In India’s Covid Crisis, Echoes of a Colonial Past

Pilgrimages have spread pandemics before and after independence.

The news from India this last month has been chilling. Record Covid-19 cases and deaths make headlines every day. On one day in May the country registered 4,529 deaths—the highest single-day total ever recorded anywhere on earth in a single day. These figures do not capture the pandemic’s fullest impact. There is reason to believe that both the rate of infection and the mortality rate are underreported. Burial grounds are running out of space, crematoria furnaces are melting from overuse, funeral pyres are burning round the clock to keep pace and hundreds of corpses were found floating down the river Ganges. How is it that a country that managed to stem the onslaught of Covid last year with fewer casualties than initially projected, whose premier boasted in January at the World Economic Forum of having “saved humanity from a big disaster” turned into the epicenter of the pandemic in weeks?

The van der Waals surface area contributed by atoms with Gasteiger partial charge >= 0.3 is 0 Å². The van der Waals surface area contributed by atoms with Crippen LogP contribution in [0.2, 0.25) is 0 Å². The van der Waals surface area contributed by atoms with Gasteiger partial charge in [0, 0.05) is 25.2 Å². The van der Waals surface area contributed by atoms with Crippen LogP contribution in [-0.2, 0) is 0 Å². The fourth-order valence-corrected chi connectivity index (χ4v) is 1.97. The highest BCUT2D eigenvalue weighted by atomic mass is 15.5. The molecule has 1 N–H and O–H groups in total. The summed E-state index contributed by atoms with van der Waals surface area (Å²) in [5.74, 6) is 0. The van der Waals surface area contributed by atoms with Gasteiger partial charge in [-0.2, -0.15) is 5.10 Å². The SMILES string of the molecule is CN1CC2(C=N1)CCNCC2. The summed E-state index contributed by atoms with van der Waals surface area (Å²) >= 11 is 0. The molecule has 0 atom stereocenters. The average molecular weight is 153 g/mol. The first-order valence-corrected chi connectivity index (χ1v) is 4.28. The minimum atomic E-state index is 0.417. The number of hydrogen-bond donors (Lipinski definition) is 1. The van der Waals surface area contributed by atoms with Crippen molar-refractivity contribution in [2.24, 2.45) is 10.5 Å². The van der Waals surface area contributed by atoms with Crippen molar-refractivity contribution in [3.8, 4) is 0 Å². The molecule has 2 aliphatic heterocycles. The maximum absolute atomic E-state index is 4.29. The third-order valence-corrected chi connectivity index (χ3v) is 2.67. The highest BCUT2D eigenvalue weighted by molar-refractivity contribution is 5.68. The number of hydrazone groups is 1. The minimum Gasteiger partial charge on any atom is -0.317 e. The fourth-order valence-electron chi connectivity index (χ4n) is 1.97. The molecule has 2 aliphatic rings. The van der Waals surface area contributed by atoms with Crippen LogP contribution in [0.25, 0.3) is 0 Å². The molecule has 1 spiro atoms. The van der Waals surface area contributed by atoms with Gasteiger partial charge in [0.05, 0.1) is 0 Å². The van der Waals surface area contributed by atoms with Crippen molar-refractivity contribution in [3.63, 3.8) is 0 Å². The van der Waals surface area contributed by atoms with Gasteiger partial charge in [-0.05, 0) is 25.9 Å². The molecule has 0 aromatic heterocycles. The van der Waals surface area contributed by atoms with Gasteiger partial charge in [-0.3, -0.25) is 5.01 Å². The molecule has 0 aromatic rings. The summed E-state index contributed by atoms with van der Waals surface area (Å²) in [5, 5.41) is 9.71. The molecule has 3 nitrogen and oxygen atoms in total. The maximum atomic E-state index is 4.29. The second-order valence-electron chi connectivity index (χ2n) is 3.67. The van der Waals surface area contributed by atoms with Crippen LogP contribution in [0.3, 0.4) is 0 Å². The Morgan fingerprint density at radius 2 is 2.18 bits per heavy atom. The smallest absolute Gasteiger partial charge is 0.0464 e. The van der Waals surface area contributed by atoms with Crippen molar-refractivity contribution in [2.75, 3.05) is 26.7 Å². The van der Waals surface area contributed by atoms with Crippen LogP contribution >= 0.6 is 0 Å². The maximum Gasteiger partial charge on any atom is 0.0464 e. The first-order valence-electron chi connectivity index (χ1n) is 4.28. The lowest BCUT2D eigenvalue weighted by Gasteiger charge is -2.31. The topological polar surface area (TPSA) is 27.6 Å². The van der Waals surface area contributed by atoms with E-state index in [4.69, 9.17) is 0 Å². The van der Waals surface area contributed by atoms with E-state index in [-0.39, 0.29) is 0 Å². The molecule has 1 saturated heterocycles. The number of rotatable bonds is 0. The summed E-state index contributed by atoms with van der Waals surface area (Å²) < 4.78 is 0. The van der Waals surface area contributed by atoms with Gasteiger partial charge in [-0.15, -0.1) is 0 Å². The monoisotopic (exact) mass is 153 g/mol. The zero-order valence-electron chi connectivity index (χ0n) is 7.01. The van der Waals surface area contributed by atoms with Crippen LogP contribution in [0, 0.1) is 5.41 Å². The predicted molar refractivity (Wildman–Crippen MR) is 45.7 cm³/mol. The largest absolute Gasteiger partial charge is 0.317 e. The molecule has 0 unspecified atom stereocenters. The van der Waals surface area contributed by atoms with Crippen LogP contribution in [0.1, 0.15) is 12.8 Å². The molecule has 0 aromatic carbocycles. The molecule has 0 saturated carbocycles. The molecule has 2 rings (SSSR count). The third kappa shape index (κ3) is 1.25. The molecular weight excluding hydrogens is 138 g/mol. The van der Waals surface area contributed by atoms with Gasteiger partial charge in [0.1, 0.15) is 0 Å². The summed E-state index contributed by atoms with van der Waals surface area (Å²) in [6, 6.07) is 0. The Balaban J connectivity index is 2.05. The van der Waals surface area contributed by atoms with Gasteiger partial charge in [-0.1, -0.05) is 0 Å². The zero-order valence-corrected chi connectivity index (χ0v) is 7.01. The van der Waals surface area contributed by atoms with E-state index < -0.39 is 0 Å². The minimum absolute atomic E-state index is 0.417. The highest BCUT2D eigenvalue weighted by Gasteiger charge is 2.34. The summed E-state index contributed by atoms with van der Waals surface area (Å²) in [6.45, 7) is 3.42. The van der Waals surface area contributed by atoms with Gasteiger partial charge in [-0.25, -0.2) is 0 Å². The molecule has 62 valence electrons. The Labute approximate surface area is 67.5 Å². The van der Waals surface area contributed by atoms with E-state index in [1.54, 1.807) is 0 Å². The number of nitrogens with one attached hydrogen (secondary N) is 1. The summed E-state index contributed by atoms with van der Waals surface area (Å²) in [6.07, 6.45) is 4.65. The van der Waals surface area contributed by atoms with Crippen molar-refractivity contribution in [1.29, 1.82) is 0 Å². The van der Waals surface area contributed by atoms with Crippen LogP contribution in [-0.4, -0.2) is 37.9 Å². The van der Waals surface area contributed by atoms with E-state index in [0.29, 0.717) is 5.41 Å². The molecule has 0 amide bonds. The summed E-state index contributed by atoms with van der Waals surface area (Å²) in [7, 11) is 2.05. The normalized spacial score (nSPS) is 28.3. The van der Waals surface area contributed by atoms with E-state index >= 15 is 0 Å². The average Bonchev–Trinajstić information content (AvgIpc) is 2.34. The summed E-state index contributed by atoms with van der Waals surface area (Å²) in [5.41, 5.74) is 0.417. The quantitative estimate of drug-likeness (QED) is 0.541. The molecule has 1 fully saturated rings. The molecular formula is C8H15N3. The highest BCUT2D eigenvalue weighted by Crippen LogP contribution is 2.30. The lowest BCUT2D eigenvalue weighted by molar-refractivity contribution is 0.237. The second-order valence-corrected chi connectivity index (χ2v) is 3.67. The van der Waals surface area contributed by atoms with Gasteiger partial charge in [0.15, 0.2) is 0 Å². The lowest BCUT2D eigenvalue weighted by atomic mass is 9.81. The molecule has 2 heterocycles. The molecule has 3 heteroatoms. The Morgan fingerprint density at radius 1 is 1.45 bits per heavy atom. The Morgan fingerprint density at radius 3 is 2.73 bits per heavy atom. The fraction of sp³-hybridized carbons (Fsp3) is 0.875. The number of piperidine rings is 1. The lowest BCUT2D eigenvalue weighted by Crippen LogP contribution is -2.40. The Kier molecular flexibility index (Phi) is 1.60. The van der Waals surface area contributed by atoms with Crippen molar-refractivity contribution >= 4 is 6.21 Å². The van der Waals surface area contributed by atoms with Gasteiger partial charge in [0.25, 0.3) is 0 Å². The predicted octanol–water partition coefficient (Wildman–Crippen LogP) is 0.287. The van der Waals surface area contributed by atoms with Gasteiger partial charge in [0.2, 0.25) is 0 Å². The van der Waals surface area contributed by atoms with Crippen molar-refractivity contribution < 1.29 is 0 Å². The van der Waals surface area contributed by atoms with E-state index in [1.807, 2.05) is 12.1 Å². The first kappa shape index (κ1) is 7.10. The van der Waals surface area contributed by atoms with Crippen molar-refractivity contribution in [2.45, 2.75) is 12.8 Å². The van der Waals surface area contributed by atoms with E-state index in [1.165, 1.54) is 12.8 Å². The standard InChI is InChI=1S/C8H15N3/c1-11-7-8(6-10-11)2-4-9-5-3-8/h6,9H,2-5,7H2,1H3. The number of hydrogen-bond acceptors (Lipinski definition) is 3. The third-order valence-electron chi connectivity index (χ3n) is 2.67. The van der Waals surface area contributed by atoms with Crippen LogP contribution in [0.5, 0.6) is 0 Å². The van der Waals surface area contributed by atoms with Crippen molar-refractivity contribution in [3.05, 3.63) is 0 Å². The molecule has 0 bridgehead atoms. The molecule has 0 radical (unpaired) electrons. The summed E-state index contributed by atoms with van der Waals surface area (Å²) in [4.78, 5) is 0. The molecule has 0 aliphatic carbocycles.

A hasty reopening, slow vaccine rollout and the emergence of a more infectious variant have undoubtedly contributed to the surge in cases as has the country’s legacy of pollution as Daniel Block noted in the Monthly recently. Arguably the single most explosive factor in the rapid transmission of the virus was the Kumbh mela, the Hindu pilgrimage that takes place every 12 years at one of four locations Allahabad, Nasik, Ujjain, and Haridwar.